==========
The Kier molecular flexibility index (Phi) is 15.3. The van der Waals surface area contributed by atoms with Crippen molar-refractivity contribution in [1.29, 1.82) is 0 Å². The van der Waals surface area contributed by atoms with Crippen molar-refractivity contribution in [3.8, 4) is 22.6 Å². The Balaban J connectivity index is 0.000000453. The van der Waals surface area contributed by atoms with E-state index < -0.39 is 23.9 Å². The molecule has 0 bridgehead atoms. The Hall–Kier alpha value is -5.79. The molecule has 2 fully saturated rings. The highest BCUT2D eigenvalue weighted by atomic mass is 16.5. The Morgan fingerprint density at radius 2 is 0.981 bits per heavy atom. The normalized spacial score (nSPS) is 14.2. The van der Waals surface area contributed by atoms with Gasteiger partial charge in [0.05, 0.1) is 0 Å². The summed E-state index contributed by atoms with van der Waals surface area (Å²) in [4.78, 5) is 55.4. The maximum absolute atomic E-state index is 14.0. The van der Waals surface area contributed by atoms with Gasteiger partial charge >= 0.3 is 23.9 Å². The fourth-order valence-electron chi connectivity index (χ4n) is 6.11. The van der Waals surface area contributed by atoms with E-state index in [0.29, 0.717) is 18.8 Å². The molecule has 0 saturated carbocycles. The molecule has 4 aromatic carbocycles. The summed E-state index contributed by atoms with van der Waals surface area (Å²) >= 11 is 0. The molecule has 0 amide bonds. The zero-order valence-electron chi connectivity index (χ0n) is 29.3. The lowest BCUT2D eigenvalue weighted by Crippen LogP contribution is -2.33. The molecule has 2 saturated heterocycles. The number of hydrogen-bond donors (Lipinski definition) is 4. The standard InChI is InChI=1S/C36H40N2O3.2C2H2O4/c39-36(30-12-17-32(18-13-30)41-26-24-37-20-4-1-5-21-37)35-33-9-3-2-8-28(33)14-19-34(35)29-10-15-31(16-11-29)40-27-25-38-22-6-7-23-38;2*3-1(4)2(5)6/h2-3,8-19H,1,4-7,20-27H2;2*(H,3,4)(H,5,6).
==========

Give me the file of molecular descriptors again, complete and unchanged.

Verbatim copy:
The Kier molecular flexibility index (Phi) is 15.3. The van der Waals surface area contributed by atoms with Crippen molar-refractivity contribution in [1.29, 1.82) is 0 Å². The van der Waals surface area contributed by atoms with Crippen molar-refractivity contribution in [3.8, 4) is 22.6 Å². The Balaban J connectivity index is 0.000000453. The van der Waals surface area contributed by atoms with E-state index < -0.39 is 23.9 Å². The molecule has 0 bridgehead atoms. The Hall–Kier alpha value is -5.79. The molecule has 2 fully saturated rings. The highest BCUT2D eigenvalue weighted by atomic mass is 16.5. The Morgan fingerprint density at radius 2 is 0.981 bits per heavy atom. The normalized spacial score (nSPS) is 14.2. The van der Waals surface area contributed by atoms with Gasteiger partial charge in [0.05, 0.1) is 0 Å². The summed E-state index contributed by atoms with van der Waals surface area (Å²) in [4.78, 5) is 55.4. The maximum absolute atomic E-state index is 14.0. The van der Waals surface area contributed by atoms with Gasteiger partial charge >= 0.3 is 23.9 Å². The fourth-order valence-electron chi connectivity index (χ4n) is 6.11. The van der Waals surface area contributed by atoms with E-state index in [0.29, 0.717) is 18.8 Å². The molecule has 0 saturated carbocycles. The molecule has 4 aromatic carbocycles. The summed E-state index contributed by atoms with van der Waals surface area (Å²) >= 11 is 0. The molecule has 0 amide bonds. The zero-order valence-electron chi connectivity index (χ0n) is 29.3. The lowest BCUT2D eigenvalue weighted by Crippen LogP contribution is -2.33. The molecule has 2 saturated heterocycles. The number of hydrogen-bond donors (Lipinski definition) is 4. The standard InChI is InChI=1S/C36H40N2O3.2C2H2O4/c39-36(30-12-17-32(18-13-30)41-26-24-37-20-4-1-5-21-37)35-33-9-3-2-8-28(33)14-19-34(35)29-10-15-31(16-11-29)40-27-25-38-22-6-7-23-38;2*3-1(4)2(5)6/h2-3,8-19H,1,4-7,20-27H2;2*(H,3,4)(H,5,6).